One ship sails East, another West
By the self-same wind that blows.
‘Tis the set of the sails and not the gales
That tells the way we go.
— Ella Wheeler Wilcox
Years ago, my mother made a cross-stitch sampler of this poem that still hangs in a bedroom in my parents’ house. It reminds me of one of the great life lessons I learned when my father purchased a sailboat.
We were living in Atlanta at the time, so I was probably around 10 or 11. My dad and a co-worker bought the boat together. Neither of them had ever really sailed before, but they were determined to learn. They read books, took sailing lessons and practiced their skills at a nearby lake. When they felt confident enough in their ability, they invited me, my brother and the other man’s daughter (a year or so younger than me) to join them.
It was a cold, autumn day when the five of us set sail in Lake Lanier. Like most kids, I had complete faith in the adults’ ability. To me, this was just a great adventure where the only possible danger was not getting out of the way of the boom when it swung my way.
At one point, the wind changed direction and the “sailors” needed to adjust to it. My father’s friend was at the rudder and when he went to move it, the handle got caught in a seat cushion. Before we had time to think, the boat lurched dangerously to one side (it was a keel-less model).
Seconds later, all five people and everything in the hull that wasn’t attached ended up in the water. The shock—from the unexpected occurrence, as well as the chill in the water—was immediate.
I’m not a particularly strong swimmer, but I was able to easily get myself over to where the boat rested on its side. The dads quickly made sure that all of us were accounted for and okay.
Not wanting us to be in the water any longer than necessary, they decided to try to right the boat in the middle of the lake. All five of us got on the high side of the hull and pulled it toward us. Instead of the desired outcome, the boat completely flipped over and the water-logged sail pressed us underwater.
That’s when I panicked.
With my air supply gone and nothing but murky water surrounding me, I froze. Seconds later, I felt myself being pulled by the seat of my pants underneath the boat and to the other side away from the sail. I’m sure my eyes were wide with fear as my head popped out of the water and I once again clung to what was now the high side of the boat. My dad calmly explained that if that ever happened again, I should simply push up on the sail to create an air pocket, fill my lungs and then swim out from under the canvas.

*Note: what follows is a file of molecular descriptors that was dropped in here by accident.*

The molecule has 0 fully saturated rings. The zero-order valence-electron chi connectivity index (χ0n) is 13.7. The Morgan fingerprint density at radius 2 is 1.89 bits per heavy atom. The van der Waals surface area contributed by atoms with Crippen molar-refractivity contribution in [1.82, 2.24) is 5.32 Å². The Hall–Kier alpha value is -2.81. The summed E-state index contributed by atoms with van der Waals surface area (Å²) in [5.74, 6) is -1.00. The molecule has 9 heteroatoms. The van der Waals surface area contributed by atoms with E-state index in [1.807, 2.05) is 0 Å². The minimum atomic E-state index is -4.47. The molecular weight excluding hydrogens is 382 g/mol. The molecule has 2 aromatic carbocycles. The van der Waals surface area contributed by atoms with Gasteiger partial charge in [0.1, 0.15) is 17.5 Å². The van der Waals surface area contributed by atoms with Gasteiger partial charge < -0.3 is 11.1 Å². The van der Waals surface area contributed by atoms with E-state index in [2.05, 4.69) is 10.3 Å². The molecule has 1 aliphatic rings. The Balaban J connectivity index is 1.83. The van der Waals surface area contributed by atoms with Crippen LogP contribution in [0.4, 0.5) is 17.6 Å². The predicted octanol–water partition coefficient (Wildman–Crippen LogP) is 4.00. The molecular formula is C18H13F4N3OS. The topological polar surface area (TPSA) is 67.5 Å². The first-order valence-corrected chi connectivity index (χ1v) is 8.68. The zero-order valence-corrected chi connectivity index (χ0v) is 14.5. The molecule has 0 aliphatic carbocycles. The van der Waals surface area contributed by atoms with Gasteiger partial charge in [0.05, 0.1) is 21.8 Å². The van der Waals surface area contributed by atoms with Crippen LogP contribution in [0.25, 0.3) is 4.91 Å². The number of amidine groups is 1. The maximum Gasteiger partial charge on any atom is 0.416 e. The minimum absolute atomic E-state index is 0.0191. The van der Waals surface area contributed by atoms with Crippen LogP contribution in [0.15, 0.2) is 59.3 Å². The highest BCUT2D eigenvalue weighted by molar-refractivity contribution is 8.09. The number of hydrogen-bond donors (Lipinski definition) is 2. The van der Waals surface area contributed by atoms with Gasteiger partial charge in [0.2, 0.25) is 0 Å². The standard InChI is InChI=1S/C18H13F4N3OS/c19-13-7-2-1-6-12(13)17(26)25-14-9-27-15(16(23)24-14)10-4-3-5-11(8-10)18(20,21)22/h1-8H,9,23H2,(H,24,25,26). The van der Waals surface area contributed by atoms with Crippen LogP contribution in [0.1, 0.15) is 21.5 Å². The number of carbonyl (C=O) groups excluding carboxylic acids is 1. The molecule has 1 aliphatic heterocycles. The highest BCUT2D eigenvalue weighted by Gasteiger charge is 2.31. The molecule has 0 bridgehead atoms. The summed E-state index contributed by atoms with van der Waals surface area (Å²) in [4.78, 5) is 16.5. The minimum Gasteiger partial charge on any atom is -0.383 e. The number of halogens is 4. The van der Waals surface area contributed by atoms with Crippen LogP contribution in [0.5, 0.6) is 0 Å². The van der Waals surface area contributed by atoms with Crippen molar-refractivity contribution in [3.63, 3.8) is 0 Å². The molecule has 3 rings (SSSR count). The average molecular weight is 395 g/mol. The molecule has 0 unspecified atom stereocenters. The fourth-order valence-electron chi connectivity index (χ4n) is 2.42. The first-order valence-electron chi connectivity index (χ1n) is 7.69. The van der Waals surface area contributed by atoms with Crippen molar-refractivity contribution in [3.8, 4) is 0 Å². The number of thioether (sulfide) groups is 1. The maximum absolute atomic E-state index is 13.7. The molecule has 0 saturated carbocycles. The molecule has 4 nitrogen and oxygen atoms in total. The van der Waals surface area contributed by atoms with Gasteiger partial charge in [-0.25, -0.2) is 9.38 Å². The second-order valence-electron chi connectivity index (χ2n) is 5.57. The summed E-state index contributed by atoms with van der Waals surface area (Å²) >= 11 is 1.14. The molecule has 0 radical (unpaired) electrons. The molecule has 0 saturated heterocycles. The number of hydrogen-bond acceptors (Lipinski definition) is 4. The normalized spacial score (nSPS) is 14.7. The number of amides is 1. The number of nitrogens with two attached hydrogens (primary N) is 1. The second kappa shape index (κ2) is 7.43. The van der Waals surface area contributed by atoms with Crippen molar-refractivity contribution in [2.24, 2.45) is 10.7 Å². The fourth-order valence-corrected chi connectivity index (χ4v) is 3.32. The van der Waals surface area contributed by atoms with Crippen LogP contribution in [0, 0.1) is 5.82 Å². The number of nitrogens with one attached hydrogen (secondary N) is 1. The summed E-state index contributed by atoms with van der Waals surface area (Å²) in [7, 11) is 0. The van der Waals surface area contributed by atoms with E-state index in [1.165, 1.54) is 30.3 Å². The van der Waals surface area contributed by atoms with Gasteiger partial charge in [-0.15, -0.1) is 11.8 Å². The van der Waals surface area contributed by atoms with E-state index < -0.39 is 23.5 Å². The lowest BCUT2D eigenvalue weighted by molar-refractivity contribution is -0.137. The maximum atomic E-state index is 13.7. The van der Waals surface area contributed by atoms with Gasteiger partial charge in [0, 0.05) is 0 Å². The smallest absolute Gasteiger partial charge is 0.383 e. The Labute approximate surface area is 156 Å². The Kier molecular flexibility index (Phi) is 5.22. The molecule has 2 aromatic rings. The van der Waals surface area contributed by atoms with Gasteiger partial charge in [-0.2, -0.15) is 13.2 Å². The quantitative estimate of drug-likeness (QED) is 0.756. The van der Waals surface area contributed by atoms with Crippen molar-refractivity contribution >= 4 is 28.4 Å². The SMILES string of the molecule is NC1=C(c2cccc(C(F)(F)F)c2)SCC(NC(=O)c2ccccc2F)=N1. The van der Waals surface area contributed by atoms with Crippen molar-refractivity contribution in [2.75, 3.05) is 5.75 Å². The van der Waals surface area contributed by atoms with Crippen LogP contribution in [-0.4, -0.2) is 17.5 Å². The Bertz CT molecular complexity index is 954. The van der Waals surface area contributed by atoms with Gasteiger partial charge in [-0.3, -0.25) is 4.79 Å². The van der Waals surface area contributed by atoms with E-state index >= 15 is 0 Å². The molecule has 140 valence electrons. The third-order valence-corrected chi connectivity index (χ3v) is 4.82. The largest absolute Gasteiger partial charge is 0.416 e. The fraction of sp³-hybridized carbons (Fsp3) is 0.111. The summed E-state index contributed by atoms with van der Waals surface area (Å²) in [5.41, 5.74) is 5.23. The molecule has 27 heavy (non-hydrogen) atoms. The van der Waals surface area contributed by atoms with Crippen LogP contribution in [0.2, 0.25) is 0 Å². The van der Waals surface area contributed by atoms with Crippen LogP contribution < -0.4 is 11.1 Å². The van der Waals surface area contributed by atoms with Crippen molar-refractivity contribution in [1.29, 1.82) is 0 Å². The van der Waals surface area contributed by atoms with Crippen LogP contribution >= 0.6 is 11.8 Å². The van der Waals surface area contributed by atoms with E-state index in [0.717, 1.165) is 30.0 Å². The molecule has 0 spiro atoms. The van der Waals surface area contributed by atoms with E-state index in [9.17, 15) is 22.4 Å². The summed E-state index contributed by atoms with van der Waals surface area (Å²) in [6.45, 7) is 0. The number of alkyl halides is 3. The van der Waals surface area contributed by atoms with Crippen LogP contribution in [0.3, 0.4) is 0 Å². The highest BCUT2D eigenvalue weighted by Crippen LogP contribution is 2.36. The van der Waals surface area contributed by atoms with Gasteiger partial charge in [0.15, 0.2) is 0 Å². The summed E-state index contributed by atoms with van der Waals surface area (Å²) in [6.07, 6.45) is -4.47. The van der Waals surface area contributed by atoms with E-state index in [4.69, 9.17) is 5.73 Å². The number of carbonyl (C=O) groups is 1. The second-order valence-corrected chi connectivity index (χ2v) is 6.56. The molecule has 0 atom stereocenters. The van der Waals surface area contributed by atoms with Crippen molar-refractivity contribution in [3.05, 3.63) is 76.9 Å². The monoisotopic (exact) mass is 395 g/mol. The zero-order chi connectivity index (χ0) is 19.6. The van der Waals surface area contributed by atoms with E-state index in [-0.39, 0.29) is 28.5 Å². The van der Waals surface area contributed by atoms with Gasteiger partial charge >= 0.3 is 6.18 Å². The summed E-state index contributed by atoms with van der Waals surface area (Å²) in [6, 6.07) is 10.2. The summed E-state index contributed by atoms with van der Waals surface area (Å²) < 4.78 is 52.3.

Thankfully, I didn’t have to test out his advice again that day. A nearby houseboat witnessed the whole scene and raced over to our rescue. With the three kids safely on the houseboat, my dad and his friend tried again to right the boat, which simply flipped back over to the other side. I watched as they created air pockets under the sail before swimming to safety. (They later found out that the boat couldn’t be righted in the water, but had to be towed to shore to get it upright again.)
Safely back at home and around the dinner table that night, my father suddenly excused himself and went upstairs. I later found out from my mother that he had broken down in tears thinking about how easily our outing’s outcome could have been tragic.
It probably took me years to process all of this, but I learned a very valuable lesson that day. When in the midst of a dangerous situation, don’t waste your limited time being afraid. Instead, spend your energy thinking about how to get yourself out of harm’s way. There’s time enough later once you’re safe to let the panic set in and ruminate on what could have gone wrong.
After all, the same imagination that causes us to freeze with fear of the unknown also gives us the means to figure out a solution. It all depends on which way we set our sails.